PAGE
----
From the start, Hargis had been interested in HR. And today, along with running his own company, he currently teaches in Suffolk University's HR master's degree program. "It is one of my favorite parts of the week because I get to work with new HR professionals and convince them that HR is way more than processing forms."
But before becoming a professor and managing partner, Hargis began as an undergraduate majoring in business management at Northern Arizona University. He "supplemented [his] major with a few classes in organizational behavior, which," he admits, "[he] loved." Hargis was also the president of the college's ASPA chapter
("ASPA — American Society for Personnel Administration — was the predecessor name for SHRM").
In 1988, Hargis graduated. Due to an economic crunch, he lived for a year at the beach in San Diego before attending graduate school. "Graduate school was the best professional decision that I ever made." Hargis spent the next two years at Northeastern University in Boston, working towards his MS in human resources counseling.
"The degree was a great blend of psychology and business," he notes. "I then spent another couple of years working for the university before I got my first real HR job. As all HR professionals know, that first job as an HR assistant is critical."
Responding to an HR assistant ad via U.S. mail was how Hargis landed his first gig. Soon, he began "working with [a] team who [implemented their] first client-server based applicant tracking system."
"I was so impressed that I went to work for the vendor as an implementation and training specialist," says Hargis. "The experience was invaluable, and I credit it to my success today."
"After that, I worked for another health care organization managing the training and change management for a large system implementation project. That led me to directing the client services function for another ATS vendor that worked exclusively with Global 2000 clients. When the company got purchased, it was time to start my own company, and Talent Insight Group was born."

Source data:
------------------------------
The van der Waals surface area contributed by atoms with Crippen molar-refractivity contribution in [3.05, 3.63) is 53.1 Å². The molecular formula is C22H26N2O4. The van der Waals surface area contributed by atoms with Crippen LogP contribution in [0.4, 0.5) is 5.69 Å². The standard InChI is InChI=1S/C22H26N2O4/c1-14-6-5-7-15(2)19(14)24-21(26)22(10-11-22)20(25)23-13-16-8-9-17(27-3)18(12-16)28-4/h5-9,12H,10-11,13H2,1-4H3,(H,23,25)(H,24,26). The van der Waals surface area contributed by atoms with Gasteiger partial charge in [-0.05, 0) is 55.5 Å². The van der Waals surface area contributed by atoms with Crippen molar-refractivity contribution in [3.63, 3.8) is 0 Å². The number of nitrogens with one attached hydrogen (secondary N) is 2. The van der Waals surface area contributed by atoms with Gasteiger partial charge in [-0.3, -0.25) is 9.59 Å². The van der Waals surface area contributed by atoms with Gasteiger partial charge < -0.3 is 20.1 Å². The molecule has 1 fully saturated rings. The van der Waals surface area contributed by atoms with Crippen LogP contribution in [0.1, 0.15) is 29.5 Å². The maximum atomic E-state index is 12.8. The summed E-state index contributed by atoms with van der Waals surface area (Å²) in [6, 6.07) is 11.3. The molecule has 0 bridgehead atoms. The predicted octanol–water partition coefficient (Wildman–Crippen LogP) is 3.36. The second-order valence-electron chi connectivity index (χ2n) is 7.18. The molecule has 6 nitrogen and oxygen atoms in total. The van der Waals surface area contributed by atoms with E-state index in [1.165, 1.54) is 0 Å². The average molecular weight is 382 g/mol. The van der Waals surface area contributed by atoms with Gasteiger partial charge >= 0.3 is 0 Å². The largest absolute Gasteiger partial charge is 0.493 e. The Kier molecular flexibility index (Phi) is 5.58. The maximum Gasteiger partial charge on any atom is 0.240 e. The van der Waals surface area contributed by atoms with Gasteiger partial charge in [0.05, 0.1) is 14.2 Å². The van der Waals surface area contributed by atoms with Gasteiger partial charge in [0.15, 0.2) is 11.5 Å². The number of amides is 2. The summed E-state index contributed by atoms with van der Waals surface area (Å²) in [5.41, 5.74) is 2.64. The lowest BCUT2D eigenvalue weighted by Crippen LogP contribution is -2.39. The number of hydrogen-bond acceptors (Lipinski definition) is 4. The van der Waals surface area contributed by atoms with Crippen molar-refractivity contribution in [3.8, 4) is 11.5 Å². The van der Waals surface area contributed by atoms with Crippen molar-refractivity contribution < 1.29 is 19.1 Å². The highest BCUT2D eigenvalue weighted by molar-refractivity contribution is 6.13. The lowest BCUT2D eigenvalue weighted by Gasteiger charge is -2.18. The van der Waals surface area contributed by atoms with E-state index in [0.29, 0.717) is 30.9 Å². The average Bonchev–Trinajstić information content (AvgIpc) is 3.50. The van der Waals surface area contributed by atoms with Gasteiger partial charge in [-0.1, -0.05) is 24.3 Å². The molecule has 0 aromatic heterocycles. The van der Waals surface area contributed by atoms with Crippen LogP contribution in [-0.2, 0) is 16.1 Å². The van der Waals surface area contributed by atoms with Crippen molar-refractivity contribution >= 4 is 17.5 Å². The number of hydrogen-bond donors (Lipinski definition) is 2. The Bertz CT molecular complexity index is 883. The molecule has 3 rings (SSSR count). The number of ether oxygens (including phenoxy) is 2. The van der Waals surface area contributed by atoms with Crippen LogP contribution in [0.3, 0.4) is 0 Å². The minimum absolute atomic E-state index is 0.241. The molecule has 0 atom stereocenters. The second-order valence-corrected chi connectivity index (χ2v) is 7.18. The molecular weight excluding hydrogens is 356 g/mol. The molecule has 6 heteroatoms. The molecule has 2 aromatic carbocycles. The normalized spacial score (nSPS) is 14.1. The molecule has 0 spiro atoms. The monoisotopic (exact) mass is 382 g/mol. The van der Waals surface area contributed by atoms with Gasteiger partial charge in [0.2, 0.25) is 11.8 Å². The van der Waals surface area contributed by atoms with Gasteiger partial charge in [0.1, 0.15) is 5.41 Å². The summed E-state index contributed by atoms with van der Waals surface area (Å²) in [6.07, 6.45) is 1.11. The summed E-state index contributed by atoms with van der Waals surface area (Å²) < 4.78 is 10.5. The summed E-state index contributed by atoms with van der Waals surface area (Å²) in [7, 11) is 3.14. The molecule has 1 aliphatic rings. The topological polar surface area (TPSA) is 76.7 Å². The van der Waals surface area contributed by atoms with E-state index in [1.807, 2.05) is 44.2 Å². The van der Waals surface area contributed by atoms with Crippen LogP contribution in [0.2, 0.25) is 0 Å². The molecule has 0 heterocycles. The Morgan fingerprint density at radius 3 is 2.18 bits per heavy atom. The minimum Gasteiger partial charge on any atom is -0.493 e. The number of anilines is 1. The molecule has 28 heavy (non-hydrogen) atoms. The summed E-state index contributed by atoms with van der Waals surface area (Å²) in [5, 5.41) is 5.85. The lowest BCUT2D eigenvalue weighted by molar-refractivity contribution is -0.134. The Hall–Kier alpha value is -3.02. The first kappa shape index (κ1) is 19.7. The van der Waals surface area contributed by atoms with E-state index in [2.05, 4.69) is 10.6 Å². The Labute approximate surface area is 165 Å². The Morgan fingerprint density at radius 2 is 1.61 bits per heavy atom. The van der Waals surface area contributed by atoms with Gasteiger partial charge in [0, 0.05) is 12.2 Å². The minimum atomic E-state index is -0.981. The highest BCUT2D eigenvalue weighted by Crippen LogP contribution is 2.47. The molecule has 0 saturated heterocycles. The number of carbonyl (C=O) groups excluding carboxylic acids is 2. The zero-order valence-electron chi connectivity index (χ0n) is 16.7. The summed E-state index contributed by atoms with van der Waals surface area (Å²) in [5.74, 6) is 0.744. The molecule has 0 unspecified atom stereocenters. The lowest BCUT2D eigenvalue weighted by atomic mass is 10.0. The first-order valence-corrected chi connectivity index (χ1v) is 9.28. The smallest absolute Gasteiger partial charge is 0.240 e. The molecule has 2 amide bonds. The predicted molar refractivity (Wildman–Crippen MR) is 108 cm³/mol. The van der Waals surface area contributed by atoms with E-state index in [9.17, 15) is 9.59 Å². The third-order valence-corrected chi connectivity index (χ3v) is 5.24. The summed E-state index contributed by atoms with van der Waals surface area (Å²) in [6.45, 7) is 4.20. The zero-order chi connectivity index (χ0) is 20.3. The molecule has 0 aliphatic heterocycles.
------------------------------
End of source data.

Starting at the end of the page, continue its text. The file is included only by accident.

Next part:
To Hargis, the HR industry lacked something important — strategy. And along with wanting to discover ways to make HR strategic, he also wanted to take part in consulting work. "I didn't find anyone who was doing that so I decided that I would," he puts it simply.
Today, Hargis works with "business leaders to help them hire and retain talent." A daunting task for some, but not for this managing partner.
"I do that through a suite of assessment tests that I work with that examine a number of different things depending on what we are trying to achieve. For example, if we're hiring for a call center, we might implement a customer service assessment. If we're coaching managers, we might implement 360 review systems. If I'm doing teambuilding, I have a great tool that looks at team skill sets. Another focus area for me is the concept of job match. In job matching, we assess the top performers in a job...let's say a sales team. Then, we use that assessment to figure out what the traits are of the top performers. How do they think, behave, and what are their occupational interests? Once we know that, we can then hire and coach against that pattern...and voila! Better business results."
At Talent Insight Group, a company "formed to help business leaders tackle their most important people challenges," users find results. The company's main goals? "[Our] first [goal] is to help you hire and retain talent using customized interview guides, 360-degree feedback, and custom employee coaching guides...[And] our second...is to help you staff key roles using our SUMTOTALTM method of retained searching."
Having spent many years in the HR industry, Hargis has acquired great acumen for HR, specifically towards people development. "I do that a number of ways," he says. "I develop people through assessment testing, managerial skills, training, team development, and coaching."